In Curse The Curs, we know Wu Yong to be unpopular, misunderstood and therefore often picked on. His mother said she has always known him to be foolish and rash. It did not surprise her to hear that people think he “blows dog farts” whenever he speaks. I was astonished to see how fast he has aged. It was only last year that I had the opportunity to steal a long look at him and studied his movements. His long mane has turned dry, wiry and hoary, gone are the shiny black strands. The gait is more that of a clumsy old man’s – missing are his sure steps that, once upon a time, reminded me of a mountain goat. The evanescent wrinkles on his forehead are now deep and long, and permanently etched. His wife finds his unrestrained farts indecorous and annoying in bed. So, I gather he fails miserably in that department, even though as a young man he read the 1972 edition of ‘Joy of Sex’. She disagrees that his coquetry with the waitress in their favourite restaurant is simply harmless behaviour. But, she isn’t the least concerned. He is a scrawny chap with a wan complexion and puny arms. It seems more than a coincidence that he is suffering from a frozen shoulder since his winter flu jab from five weeks ago. His doctor laughed at his suggestion that somehow the vaccine had caused inflammation to flare up in his left arm. His partial physical impairment is becoming obvious as I look at his ever-shrinking biceps and the stiffness in his arm movement. His arms look pencil straight, gone are the toned mounds of muscles. “Just as well I don’t wear a bra,” he confided to me today. His miserable forlorn voice added to the dolorous story of his misery and pain in the bathroom where he struggles daily to undress himself. “I am not wrong,” he said adamantly. He pointed to the Google results of ‘adhesive capsulitis’ from his search for “side effects of winter flu vaccine”. Wu Yong, I think is not wrong!
I became interested in why Wu Yong The Cur needed to assure everyone he is not wrong or ‘without mistakes’. Is he not aware that such self-justifications can become weak excuses that are not only unnecessary and tedious (especially to someone who doesn’t actually care) but worse, they reflect poorly on his own insecurities? Trying to appear right all the time will only show his own fragile ego. Does he not know respect is earned and not demanded? Pretending to be right when he is wrong will only hasten the damage to his diminished status. A “know-it-all” in any gathering will suck the fun out of the party. We lose the friendly banter and the innocence of our silliness whenever we have two guys in a room who must be right. “Why do you have to be so defensive?” I asked him in an interview for this story. “So what if they mock you or belittle your comments?” I prodded him for his answer. Most people do not invest their time and emotions in a silly debate anyway. It takes a wise one to be the spectator or simply walk away. “There is no need to prove we are right when there is no point to prove,” I teased at his wounded pride like how a surgeon would carefully pull out a cancerous growth from a patient’s organ.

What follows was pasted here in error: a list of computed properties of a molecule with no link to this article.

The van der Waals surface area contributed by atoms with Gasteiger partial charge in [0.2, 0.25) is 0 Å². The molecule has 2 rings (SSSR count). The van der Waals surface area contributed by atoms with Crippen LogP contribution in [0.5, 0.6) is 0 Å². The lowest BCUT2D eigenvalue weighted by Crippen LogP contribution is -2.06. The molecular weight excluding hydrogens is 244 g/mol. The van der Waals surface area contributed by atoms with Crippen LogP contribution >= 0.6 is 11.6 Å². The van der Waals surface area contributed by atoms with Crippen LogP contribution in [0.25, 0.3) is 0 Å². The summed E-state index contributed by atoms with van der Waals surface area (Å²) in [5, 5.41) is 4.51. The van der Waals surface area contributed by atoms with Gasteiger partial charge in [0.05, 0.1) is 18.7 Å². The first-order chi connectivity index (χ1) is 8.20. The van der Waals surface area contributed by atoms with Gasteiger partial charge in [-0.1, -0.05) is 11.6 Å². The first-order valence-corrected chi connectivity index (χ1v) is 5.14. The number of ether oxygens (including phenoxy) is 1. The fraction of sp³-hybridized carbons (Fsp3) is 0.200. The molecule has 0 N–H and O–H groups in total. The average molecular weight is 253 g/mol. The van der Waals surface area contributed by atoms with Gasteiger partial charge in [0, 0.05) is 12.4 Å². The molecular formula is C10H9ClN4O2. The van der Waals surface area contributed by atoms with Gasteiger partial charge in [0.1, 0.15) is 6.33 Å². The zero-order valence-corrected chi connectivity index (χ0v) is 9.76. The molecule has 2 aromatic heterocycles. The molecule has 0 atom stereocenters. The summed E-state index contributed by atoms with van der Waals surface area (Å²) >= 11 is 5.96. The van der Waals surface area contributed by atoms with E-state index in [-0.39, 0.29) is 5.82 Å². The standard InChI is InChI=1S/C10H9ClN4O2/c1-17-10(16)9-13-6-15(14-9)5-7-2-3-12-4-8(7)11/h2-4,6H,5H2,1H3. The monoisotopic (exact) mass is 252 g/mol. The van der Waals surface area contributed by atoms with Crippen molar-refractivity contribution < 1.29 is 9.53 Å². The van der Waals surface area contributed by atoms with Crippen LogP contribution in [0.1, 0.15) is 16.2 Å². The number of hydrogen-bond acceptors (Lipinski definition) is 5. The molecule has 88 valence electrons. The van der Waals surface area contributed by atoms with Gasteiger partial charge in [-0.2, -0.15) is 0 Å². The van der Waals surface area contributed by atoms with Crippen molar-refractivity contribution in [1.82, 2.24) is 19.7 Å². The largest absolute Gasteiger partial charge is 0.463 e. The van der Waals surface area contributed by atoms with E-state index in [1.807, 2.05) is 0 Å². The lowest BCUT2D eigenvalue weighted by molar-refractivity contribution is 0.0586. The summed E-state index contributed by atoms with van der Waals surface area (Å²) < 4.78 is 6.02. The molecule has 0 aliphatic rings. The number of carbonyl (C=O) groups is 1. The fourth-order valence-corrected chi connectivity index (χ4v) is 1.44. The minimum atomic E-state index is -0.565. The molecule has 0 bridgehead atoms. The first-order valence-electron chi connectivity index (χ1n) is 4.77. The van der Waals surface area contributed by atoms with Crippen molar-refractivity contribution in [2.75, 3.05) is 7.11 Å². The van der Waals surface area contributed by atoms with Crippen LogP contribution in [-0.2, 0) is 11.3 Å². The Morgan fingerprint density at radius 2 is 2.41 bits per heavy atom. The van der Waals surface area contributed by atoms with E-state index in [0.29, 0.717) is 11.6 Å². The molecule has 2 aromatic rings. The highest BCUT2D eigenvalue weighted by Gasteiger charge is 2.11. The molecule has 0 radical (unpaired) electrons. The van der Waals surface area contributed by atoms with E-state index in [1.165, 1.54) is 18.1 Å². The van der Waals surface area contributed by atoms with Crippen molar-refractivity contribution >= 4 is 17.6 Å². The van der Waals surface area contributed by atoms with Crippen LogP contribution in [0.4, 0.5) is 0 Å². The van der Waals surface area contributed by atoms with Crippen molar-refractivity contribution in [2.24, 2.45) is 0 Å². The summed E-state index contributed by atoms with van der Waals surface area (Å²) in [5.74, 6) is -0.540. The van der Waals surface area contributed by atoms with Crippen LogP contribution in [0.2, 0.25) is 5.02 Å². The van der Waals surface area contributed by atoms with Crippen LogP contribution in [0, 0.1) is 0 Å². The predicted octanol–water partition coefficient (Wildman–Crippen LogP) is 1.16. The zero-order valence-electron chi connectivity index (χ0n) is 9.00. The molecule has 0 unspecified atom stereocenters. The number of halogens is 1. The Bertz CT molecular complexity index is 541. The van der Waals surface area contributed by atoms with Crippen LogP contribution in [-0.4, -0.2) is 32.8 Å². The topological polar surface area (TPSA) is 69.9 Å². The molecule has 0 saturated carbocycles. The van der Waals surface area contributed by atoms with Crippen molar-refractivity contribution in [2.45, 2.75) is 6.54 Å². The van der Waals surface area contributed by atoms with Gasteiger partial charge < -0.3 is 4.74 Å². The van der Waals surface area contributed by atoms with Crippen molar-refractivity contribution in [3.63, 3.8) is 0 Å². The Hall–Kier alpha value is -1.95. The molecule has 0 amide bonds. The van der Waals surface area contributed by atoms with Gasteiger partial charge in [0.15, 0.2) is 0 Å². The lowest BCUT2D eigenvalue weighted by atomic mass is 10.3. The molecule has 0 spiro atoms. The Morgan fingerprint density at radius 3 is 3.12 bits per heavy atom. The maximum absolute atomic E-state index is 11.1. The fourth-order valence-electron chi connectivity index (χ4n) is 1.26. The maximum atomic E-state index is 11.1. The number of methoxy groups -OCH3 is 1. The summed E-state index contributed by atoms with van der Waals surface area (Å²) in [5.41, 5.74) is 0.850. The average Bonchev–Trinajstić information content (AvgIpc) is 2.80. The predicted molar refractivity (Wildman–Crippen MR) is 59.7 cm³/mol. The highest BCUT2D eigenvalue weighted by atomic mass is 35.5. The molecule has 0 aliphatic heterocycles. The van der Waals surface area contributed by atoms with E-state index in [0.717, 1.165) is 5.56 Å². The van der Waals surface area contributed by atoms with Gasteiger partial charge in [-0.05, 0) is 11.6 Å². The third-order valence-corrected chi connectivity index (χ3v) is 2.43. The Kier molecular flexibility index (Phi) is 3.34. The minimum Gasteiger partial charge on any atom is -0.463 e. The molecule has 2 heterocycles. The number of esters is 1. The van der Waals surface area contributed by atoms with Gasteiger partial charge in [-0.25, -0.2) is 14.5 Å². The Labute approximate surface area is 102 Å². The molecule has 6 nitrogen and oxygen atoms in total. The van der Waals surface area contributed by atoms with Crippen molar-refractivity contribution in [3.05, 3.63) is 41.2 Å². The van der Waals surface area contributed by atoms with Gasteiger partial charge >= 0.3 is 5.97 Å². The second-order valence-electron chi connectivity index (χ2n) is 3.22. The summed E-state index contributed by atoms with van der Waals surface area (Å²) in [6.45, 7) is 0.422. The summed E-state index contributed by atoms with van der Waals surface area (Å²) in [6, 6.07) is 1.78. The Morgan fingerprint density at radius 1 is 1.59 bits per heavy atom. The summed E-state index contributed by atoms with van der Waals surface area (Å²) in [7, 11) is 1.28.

It began as early as when Wu Yong was no more than nine years old. He was dabbing his lips with the soft damp towel his mum had given him to wipe his face. His mum shouted at him from across the main work area of their shophouse on Penang Road. The workers in the room, hunch-backed from years of ironing clothes from a bench too low for the height, looked up from their charcoal irons and cast their dull eyes on the boy who was being yelled at by ‘Towkay-soh’ (boss’ wife). Their eyes lit up in unison, awoken by the surprise entertainment. The young Wu Yong, embarrassed by the unwanted attention, protested loudly. “My mother was accusing me of cleaning my teeth with the towel,” Wu Yong said. The louder he squealed, the angrier his mother got. “FHI PHI NGOR! (DO NOT LIE TO ME in Ningbonese)!” she threatened as she chased him around the office desk with a bamboo cane. The boy was too fast and agile for his mother, which made her even more furious. “I was telling her the truth,” he said. Wu Yong reckoned from that day on, he had the need to say he is not wrong when he is right. “I am Yong, not wrong” would ring loudly like a temple bell in his mind whenever he felt wronged.